Hopf Torus (1/3): the equatorial case

Posted on May 1, 2018 by Stéphane Laurent
Tags: R, graphics, rgl

In this series of three articles, we will show how to construct Hopf tori.

Hopf tori take their origins in the Hopf map \(S^3 \to S^2\) defined by \[ H(p) = \begin{pmatrix} 2(p_2 p_4 - p_1 p_3) \\ 2(p_1 p_4 + p_2 p_3) \\ p_1^2 + p_2^2 - p_3^2 - p_4^2 \\ \end{pmatrix}. \]

Obviously, this map is not bijective. Its main property is that it sends each great circle of \(S^3\) to a same point of \(S^2\). Thus, it has, say a “pseudo-inverse” \(H^{-1} \colon S^2 \times S^1 \to S^3\) defined by \[ H^{-1}(q,t) = \frac{1}{\sqrt{2(1+q_3)}} \begin{pmatrix} q_1 \cos t + q_2 \sin t \\ \sin t (1+q_3) \\ \cos t (1+q_3) \\ q_1 \sin t - q_2 \cos t \\ \end{pmatrix}. \]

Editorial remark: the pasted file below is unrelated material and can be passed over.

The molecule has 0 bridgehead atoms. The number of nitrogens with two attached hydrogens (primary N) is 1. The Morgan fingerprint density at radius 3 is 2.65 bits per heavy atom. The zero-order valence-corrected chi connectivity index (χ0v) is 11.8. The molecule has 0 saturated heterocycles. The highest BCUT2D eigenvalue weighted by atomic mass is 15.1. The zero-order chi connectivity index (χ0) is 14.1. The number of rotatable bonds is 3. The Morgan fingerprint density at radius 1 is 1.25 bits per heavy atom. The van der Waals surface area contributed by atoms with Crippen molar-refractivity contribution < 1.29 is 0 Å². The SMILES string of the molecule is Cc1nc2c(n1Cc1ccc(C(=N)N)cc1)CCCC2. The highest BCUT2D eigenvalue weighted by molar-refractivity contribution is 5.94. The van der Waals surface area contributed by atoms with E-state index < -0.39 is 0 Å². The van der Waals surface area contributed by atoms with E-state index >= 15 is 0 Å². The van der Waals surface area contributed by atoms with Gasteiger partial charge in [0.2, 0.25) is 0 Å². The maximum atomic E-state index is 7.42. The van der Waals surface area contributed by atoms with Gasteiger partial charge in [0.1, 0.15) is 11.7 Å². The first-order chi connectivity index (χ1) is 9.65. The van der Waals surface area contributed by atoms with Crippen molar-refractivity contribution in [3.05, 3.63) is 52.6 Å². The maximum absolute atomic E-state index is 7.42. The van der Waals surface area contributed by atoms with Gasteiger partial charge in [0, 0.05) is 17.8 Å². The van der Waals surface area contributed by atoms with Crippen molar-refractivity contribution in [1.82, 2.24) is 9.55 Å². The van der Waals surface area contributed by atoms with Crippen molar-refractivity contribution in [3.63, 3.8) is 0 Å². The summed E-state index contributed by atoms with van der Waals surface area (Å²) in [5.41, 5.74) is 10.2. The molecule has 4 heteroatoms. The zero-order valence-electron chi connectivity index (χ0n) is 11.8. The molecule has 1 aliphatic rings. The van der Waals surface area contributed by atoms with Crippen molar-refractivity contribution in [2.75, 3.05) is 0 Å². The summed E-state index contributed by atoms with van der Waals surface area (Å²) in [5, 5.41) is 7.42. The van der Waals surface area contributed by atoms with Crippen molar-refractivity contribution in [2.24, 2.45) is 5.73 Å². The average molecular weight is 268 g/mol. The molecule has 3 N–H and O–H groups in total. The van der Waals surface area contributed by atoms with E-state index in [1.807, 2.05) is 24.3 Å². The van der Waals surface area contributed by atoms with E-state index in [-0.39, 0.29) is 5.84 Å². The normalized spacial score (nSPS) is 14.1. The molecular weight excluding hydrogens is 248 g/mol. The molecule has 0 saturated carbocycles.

Now let’s introduce the stereographic projection: \[ Stereo \colon S^3 -> \mathbb{R}^3 \\ Stereo \, x = \frac{1}{1-x_4}(x_1, x_2, x_3). \]

Then, we can draw a circle in \(\mathbb{R}^3\) as follows:

  • take a point \(q\) on \(S^2\);

  • calculate the great circle on \(S^3\) by applying \(H^{-1}(q, S^1)\);

  • maps this great circle to \(\mathbb{R}^3\) with the stereographic projection.

In this article, we will show what happens when we take for \(q\) a point on the equator on \(S^2\). Below are the necessary R functions.

This is the sphere with the equator:

Each point of the equator is mapped to a circle, and the circles form a torus:

Indeed, we get a torus, made of circles: